Tuesday, December 25, 2007

Herayion: a time of birthing

In the night from 24th to 25th of December 2006, the Western Churches, i.e. the Roman Catholic, Protestant, Anglican (Episcopalian in Israel - more Lutheran in the Palestinian Territories) most Christian congregations will celebrate the "Nativity of Jesus": Christ... who took flesh and became a man (Nicaene Creed). The Eastern Orthodox Church of Jerusalem (the Greek Orthodox Patriarchate of Jerusalem historically assures the spiritual assistance to all Christian Orthodox believers living in present-day Israel, Territories under Palestinian Authority, Jordan), the Russian, Serbian, Georgian and Romanian Orthodox Churches together with the ancient Orthodox Syrian-Orthodox, Coptic and Ethiopian Churches will celebrate the Feast of the Nativity on January 6th to 7th, 2007. For various reasons, the ancient Apostolic Armenian Church is the only denomination to honor the feast on January 18-19, celebrating both the Nativity and the Baptism of Jesus (on January 16th in Armenia). The Greek-Catholics who follow the same rites as the Eastern-Orthodox but recognize the Pope of Rome - as also the Maronites (originally from Lebanon), Chaldeans (from Iraq), Syrian and Armenian Catholics will mark Christmas with the Roman Catholic Church.

Except in some specific areas as the Old City of Jerusalem, some parts of Galilee and the Palestinian Territories, the Israeli citizens, Jews and others, but also the tourists, are less and less accustomed to see any Christian clergy. It is a real question: both the Jews and all the Christians refer to the verses: "The Lord, the Lord, a God compassionate and gracious, slow to anger, abounding in kindness and faithfulness, extending kindness to the thousandth generation, forgiving iniquity, transgression and sin... (Exodus/Shmot 34:6-7) which constitute the 13 Divine Middot (Attributes) or AHaVaH as fulfillment of Love and Justice. After 2000 years, from the time of the early Christian Community, the Church developed and spread over the world, along with the dispersion of the Jewish communities. There are 13 official Churches recognized by the State of Israel as the heritage of the Ottoman rule, to begin with the Greek Orthodox Patriarchate of Jerusalem, then the Roman Catholics - the Franciscans ensure the Custody (the guardians) of the Holy Places in a wide region from Cyprus and Turkey through the Near East.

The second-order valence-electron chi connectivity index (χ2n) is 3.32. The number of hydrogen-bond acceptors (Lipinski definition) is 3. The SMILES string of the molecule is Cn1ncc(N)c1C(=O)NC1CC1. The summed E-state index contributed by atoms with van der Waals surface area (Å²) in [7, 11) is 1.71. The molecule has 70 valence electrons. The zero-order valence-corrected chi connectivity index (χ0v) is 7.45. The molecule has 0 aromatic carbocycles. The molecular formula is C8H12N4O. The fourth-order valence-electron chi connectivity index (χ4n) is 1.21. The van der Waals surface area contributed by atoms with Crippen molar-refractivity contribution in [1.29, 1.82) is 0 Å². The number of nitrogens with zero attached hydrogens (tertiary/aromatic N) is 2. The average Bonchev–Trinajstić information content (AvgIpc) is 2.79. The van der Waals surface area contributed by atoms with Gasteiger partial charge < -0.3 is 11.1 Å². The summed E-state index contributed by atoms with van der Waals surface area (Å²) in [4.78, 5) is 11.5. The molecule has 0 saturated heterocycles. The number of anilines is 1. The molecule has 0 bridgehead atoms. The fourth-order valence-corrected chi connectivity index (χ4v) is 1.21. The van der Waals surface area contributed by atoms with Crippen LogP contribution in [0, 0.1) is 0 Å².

The Armenians have a prestigious patriarchate, a famous library, wonderful voices and chants. With the exception of one verse: "The community of the believers was of one heart and mind, and no one claimed that any of his possession was his own but they had everything in common" (Acts of the Apostles 4:32), the Christian faith developed in spite of internal clashes among the apostles (Paul of Tarsus and Barnabas, Peter) and as time passed the numerous sects that existed or showed. Thus, we do face at present the same wise statement made by Gamaliel II (famous rabbi whose Paul was a disciple), member of the Sanhedrin: "Fellow Israelites, be careful what you are about to do to these men (Jesus believers)... Let them go. For if this endeavor or activity is of human origin, it will destroy itself. But if it comes from God, you will not be able to destroy them; you may even find yourselves fighting against God" (Acts of the Apostles 5:34-39).